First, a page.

Nope - wouldn't happen. I would use this as a teaching opportunity, though you and I both know it will fall on deaf ears. You don't "loan" friends money because you risk losing twice - the money and the friendship. She may be almost 18 and may think she "knows" what she's doing, but.... under what circumstances would *you* loan a friend money? And what could difficult child use the $500 for - security deposit? Electric bill? Groceries for a couple months? Since you are still the custodian, you have the obligation to protect her. When she hits 18, it's her choice, and then you don't have to hear a word about it.

    $500 is quite a chunk of change in my world - not sure I'd even "loan" husband the $$ :rofl:
     
  9. AnnieO

    AnnieO Shooting from the Hip

    $500 is a LOT of money. That's a water bill, power bill and garbage pickup for a month plus a couple cups of coffee.

    A few months back, Onyxx loaned a friend $200. Yeah, don't you know, buh-bye friendship... AND money. She texted and called and pestered him for a couple of weeks. And a mutual friend. Who also decided her friendship wasn't worth the harassment. But... She didn't learn. She was allowed to do this only because we didn't know - she has her own account for the money she earns working. Her deal.

    I'd tell her no - when she turns 18 she can.
     
  10. DaisyFace

    DaisyFace Love me...Love me not

    You all summed up my feelings pretty well...

    One the one hand, an argument can be made that this is a "Life Lesson" that she can learn while she is still living at home....with the hope that the next time somebody wants to borrow money, difficult child will say NO!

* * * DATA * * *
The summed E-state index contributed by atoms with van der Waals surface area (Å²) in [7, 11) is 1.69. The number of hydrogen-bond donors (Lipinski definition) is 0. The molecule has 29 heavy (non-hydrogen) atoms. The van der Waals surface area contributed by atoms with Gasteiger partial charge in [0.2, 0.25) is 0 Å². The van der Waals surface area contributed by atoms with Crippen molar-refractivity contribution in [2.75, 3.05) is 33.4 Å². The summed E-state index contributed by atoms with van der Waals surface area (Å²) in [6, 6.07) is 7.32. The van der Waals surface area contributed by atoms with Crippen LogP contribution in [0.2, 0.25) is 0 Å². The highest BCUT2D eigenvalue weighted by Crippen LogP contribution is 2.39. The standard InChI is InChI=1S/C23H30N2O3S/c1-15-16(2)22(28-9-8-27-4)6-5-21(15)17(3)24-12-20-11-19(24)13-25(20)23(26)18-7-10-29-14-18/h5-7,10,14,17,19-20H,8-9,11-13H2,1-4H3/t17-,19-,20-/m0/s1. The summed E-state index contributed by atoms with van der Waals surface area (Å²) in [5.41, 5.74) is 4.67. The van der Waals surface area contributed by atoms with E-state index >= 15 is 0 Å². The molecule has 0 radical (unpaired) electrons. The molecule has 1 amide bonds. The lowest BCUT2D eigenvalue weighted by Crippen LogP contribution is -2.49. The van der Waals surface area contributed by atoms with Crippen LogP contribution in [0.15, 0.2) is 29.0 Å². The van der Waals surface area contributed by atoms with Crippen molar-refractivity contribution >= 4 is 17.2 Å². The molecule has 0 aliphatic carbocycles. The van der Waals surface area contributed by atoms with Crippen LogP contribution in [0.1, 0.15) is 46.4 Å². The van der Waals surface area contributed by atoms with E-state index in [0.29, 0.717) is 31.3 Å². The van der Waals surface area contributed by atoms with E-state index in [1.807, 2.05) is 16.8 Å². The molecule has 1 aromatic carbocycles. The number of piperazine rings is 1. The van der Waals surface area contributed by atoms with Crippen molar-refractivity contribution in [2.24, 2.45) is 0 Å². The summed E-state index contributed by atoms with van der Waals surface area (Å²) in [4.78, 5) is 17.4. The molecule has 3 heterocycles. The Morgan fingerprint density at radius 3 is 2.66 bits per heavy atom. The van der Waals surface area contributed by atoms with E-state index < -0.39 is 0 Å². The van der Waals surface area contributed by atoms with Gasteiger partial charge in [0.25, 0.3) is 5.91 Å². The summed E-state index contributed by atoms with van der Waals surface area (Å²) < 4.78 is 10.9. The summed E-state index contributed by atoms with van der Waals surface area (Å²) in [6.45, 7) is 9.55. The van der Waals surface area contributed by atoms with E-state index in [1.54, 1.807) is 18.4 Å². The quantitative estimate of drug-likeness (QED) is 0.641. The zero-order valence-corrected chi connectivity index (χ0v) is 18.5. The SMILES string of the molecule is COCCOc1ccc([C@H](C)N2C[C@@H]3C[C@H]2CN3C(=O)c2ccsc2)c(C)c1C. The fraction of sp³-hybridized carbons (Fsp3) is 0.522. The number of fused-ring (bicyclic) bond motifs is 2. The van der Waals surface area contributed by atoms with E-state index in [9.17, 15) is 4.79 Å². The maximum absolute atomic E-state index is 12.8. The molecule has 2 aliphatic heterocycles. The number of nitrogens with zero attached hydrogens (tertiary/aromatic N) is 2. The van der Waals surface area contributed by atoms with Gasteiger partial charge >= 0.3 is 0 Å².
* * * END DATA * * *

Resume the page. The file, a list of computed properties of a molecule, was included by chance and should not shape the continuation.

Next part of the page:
on the other hand - $500 is a HUGE amount of cash...especially for a kid who works part-time at minimum wage. PLUS - no guarantee that difficult child will actually learn the Life Lesson and, as sveral of you pointed out, this may become "all Mom's fault" anyway.

    The story we were given is that difficult child's friend is a responsible, hard-working, and really-nice person that difficult child has known for all of about two months. Friend needs the money to pay rent and other bills that she got behind on because Friend's room-mate is unemployed.

    Why can't Friend borrow $500 from her parents?

    Oh, because Friend dropped out of high school and her parents are really mad about it and don't speak to her.

    Why can't Friend borrow $500 from another relative? maybe her Grandparents?

    Oh, because her Grandparents won't speak to ehr either.

    Why can't Friend pawn something?

    Oh, because it is going to take Friend a lot longer than 90 days to repay the loan and she doesn't want to lose any of her stuff.



    Yeah...this is a baaaad idea - but difficult child cannot see that. difficult child firmly believes that Friend will pay her back.
     
  11. TerryJ2

    TerryJ2 Well-Known Member

    Ugh. Stand firm.
     
  12. dstc_99

    dstc_99 Well-Known Member

    I'm on the hell no bandwagon.

    In our house we don't loan money anymore. If I give you money it is a gift. If you chose to repay it that is fine if you dont I wasnt expecting it anyway so I don't get my feelings hurt. We learned the hard way.

    Sounds like this "new" friend found her a piggy bank by the name of your difficult child.
     
  13. aeroeng

    aeroeng Mom of Three